Scherff: Silence is golden for Outland finalist

Rick Brown

IOWA CITY, Ia. – Silence is golden in Brandon Scherff's world. On a deer stand, quiet as the dead of night. In the tranquility of a fishing boat, cast after cast. In a farm field, waiting for a wedge of Canadian geese to fly within range.

The avid outdoorsman doesn't like to talk about himself, and he uses an economy of words when he does. He was named the Big Ten's offensive lineman of the year last week because of his execution on the field, not his eloquence.

"It's nice," Scherff said of the award. "But all those accolades, they wouldn't happen if it wasn't for the team."

Expect a similar reaction if Scherff, Iowa's 6-foot 5-inch, 320-pound senior left tackle, is named the winner of the Outland Trophy that goes to the nation's top interior lineman. That award will be presented Thursday night during the Home Depot College Football Awards Show in Lake Buena Vista, Fla.

Scherff will be there, accompanied by Iowa offensive line coach Brian Ferentz. Scherff, Reese Dismukes of Auburn and Malcom Brown of Texas are the finalists.

"To become one of the best offensive linemen in the nation was one of my goals," Scherff said. "It comes through a lot of hard work. If it wasn't for my teammates, I wouldn't be up there. Thanks to them for pushing me."

Scherff would become Iowa's fourth winner of the Outland Trophy, presented for the 69th time Thursday. Robert Gallery won it in 2003, Alex Karras in 1957 and Calvin Jones in 1955.

Scherff, from Denison, would also become the third native Iowan to win the award. He would join Gallery, from Masonville, and Chad Hennings of Elberon, who won it in 1987 as a senior at the Air Force Academy. Hennings played in high school at Benton of Van Horne, where his coach was Reese Morgan.

Morgan, now in his 15th season on Kirk Ferentz's staff at Iowa, was the lead recruiter on Scherff.

"He just had all the characteristics we look for in guys," Morgan said.

Scherff had size, strength and ability. He came from a great family. A humble, high-character kid and a multi-sport star.

"So it was easy saying, 'Boy, we can see this guy fitting in,' " Morgan said.

Morgan coached Gallery. He also coached Scherff for two seasons before switching from offensive line coach to defensive line coach in 2012. Throw in Hennings and you could say the Outland Trophy runs through Morgan.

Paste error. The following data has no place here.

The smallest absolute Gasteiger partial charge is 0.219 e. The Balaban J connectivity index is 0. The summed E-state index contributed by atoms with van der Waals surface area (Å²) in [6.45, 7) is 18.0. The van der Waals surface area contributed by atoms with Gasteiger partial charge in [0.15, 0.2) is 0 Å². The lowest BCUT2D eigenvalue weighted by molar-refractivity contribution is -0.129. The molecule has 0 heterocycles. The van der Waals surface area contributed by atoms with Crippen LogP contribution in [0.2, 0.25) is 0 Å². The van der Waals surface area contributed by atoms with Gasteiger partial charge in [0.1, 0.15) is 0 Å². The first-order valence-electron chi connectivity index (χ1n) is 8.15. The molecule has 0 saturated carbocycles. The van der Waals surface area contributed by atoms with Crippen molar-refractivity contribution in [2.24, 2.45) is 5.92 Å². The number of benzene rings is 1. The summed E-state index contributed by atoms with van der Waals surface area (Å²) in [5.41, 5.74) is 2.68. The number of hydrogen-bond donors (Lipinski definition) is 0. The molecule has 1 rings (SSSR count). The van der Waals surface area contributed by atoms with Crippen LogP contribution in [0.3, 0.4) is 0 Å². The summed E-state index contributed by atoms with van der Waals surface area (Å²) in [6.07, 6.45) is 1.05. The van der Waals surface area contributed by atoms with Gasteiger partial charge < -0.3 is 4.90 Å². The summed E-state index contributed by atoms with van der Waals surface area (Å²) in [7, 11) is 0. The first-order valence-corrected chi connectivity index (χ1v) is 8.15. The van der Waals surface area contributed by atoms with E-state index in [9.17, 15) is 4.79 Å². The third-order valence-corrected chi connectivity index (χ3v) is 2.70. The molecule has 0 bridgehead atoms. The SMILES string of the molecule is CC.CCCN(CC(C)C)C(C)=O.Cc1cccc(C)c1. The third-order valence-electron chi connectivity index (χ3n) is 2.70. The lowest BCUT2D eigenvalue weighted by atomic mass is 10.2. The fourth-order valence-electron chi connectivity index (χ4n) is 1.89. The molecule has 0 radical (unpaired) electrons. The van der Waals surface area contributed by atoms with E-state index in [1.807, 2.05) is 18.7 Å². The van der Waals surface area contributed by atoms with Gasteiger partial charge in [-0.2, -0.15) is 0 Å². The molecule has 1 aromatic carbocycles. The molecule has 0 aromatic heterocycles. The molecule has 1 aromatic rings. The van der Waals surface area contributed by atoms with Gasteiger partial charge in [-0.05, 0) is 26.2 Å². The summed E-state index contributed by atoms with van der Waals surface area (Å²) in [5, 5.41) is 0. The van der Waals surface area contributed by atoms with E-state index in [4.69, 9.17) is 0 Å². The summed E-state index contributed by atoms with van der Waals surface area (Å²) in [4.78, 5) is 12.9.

Scherff could have left for the NFL after his junior season, when he would have been a first-round pick. But he decided to return, to cement his legacy as one of Iowa's all-time greats.

"I've never regretted my decision," Scherff said.

Scherff's athleticism and strength have him a sure-fire NFL first-round pick again. Analyst Mel Kiper Jr. has Scherff No. 6 on his latest first-round projections.

Iowa's Kirk Ferentz got his first taste of college coaching in 1980 at Pittsburgh as a graduate assistant, working with the offensive line. He coached Mark May, who won the Outland Trophy that year and will be a presenter Thursday.

Then Gallery came along, a tight end in high school and a standout left offensive tackle at Iowa. Scherff played quarterback and tight end at Denison, before moving to the line as a senior. When Scherff was named an Outland Trophy finalist on Dec. 1, Gallery called him.

"He said congratulations," Scherff said. "And just keep working."

If Scherff wins the Outland Trophy Thursday, the official presentation will take place Jan. 15 in Omaha, Neb., 70 miles from his hometown of Denison.

"It would be neat," Scherff said. "But we're focusing on winning a bowl game. So you've got to put that aside and worry about how you're going to improve and get better as a player."


1966: John Niland, guard, Dallas (No. 5)

1976: Rod Walters, guard, Kansas City (No. 14)

1982: Ron Hallstrom, guard, Green Bay (No. 22)

1984: John Alt, tackle, Kansas City (No. 21)

1986: Mike Haight, tackle, New York Jets (No. 22)

1997: Ross Verba, tackle Green Bay (No. 30)

2004: Robert Gallery, tackle, Oakland (No. 2)

2010: Bryan Bulaga, tackle, Green Bay (No. 23)

2012: Reilly Reiff, tackle, Detroit (No. 23)